Crush City in Brissy have been running their End2End competition, and so much great shit has been coming out from it.

"We dropped 20 of Brissy’s most active writers names into a hat, drew one out and armed them with 4 colours to display their style in it’s simplest form. No effects and no fancy business.. We let them start it off then pass it on to the next writer…

The rules are:

• Writers may only use BLACK, CHROME, WHITE & ONE OTHER COLOUR
• Writers must nominate the next artist and make sure they rock up to contest… Punishable by methods we cannot disclose publically.
• Writers must keep it fresh!

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Check out Crush Citys End2End blog for a crapload more pics.

Space Invaders @ Artygraffarti

Check out a bunch of pics from the Melbourne Space Invaders opening show over at Artygraffarti 

spaceinvadersrmit41 thumb Saturday Snapshots Sun, Space & Streets in art event photos painting genres melbourne installations genres spaceinvadersrmit8 thumb Saturday Snapshots Sun, Space & Streets in art event photos painting genres melbourne installations genres Click here for more images.

Dvate and Something 4 Nothing @ SDM

Another collection of great images from the SDM crew, this time from last weeks Dvate show at Rancho Notorious – win.

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Check out more images here on the SDM website.

 

That’s all the wrapup for this week, if you have pics from shows, events or just cool stuff you’ve done, send them through to us!

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Lecture – Space Invaders Curator Talk – Melbourne

 
The upcoming Space Invaders exhibition is giving the public a chance to indulge their interests even further with a talk by the curator of the event Jaklyn Babington, Assistant Curator, International Prints, Drawings and Illustrated Books, National Gallery of Australia.

So book your seats, pack your lunch and get in some learning in – see what’s behind this awesome showcase brought to us by by the NGA and RMIT Gallery!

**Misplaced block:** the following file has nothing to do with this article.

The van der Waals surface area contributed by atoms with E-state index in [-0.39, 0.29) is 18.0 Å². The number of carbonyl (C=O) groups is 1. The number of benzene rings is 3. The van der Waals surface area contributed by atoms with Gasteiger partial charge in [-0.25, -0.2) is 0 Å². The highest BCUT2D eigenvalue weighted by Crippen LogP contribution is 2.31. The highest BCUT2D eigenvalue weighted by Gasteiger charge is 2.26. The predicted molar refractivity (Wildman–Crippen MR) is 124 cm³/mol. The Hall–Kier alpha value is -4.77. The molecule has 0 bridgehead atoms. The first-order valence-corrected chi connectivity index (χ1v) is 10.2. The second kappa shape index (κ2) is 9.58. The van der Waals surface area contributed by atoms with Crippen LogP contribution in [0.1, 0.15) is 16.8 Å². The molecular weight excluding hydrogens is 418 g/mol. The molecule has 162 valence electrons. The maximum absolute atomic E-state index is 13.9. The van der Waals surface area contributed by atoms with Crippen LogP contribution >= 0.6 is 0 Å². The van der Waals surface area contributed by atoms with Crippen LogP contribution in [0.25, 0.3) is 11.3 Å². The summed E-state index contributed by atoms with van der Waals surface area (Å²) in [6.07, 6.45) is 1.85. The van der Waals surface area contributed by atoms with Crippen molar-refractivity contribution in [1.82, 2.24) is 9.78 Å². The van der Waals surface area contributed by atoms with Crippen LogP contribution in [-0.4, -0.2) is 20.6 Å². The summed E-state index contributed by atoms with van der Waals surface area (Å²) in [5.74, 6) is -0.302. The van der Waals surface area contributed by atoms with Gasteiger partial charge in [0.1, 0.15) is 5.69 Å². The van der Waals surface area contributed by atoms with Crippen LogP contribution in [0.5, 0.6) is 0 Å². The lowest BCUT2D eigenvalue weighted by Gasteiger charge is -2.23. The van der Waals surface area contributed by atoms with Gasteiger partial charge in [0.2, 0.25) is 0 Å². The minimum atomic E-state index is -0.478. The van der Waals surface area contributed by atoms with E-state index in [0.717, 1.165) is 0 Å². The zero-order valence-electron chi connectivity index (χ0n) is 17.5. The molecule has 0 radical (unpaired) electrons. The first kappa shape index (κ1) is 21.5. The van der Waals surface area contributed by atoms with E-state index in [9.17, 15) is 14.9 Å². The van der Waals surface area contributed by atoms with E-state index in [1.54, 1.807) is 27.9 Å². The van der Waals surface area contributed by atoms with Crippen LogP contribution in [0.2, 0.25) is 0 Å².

Who: Jaklyn Babington
What: Space Invaders Curtator’s Talk
Where: RMIT Gallery – 344 Swanston St, Melbourne
When: Friday 2nd September 11am – 12pm

For more info check out the RMIT website – bookings are apparently essential so give them a call.

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Exhibition – Space Invaders – Melbourne

 
In something completely refreshed and promising, direct from the National Gallery of Australia, commissioned by and held at the RMIT University Gallery (Melbourne CBD), comes the travelling street art show ‘Space Invaders’.

After the success of its grand opening in Canberra last year, Space Invaders has been touring nationally, and now the showcase of Australian street art hits Melbourne for its showing. Curated by Jaklyn Babington (NGA), and with over 40 Australian artists involved and comprising of 150 works, this massive gypsy-esque exhibition was inspired by street arts “transition from the ephemeral to the collectible and from the street to the gallery” since the turn of the Australian graffiti days in the early 1980’s.

“A major strength of Australian street art is its ability to mix pop-culture imagery with political messages. From hard-hitting protest to political satire, clever combinations of sarcasm, mockery and parody, the means to mix art, politics and the street press is now in the hands of a new generation of Australian artists.
Space invaders also explores a paradox that has emerged in Australian street art in which an early flirtation with new technology has given way to a sentimentality for the traditional and the handmade…

This exhibition is supported by the Contemporary Touring Initiative through Visions of Australia, an Australian Government program, and the Visual Arts and Craft Strategy, an initiative of the Australian Government and state and territory governments. The Cultural Partner for Space invaders: australian . street . stencils . posters . paste-ups . zines . stickers is NewActon/Nishi and Molonglo Group. The exhibition is also supported by Special Media Partner Triple J.”

A very exciting venture indeed, this, sort of, acceptance of street art and graffiti into the realms of the contemporary and elite that the National Gallery of Australia does affiliate is a wonderful and hopeful thing! This is the continuation of a show that we, and many, believe is  a step forward in progression, and positive of thinking, when it comes to artistic expression in the modern day. Not to go on a rant here, but maybe this is the kind of event that should be run on the front page of certain ‘propaganda loving’ publications instead of the regurgitated mess that has been gracing us of late!

Please get down to these exhibitions when they show up in your neighbourhood, not just as a spectator and lover of all things art, but as an activist and supporter of the right of self expression!

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Who:
Byrd ,Civil, Scott Clement, Samuel Condon, Cougar Flashy, Tim Danko, Andrew Darragh, Dead Xerox Press, Department of Post-Human Affairs, Dlux!, James Dodd, Donovanism, Virgo Kids Virgo HQ Virgo Crew, Jo Waite, Into Ware, Carol Wood, Xero, Yok, Luke You, Zap, Meek and many more!
What: Space Invaders – Travelling exhibition
Where: RMIT Gallery – 344 Swanston Street Melbourne, Victoria
When: Friday 2nd September – 5th of November\
 
Check out the RMIT Gallery website, as well as the NGA Space Invaders website for more info.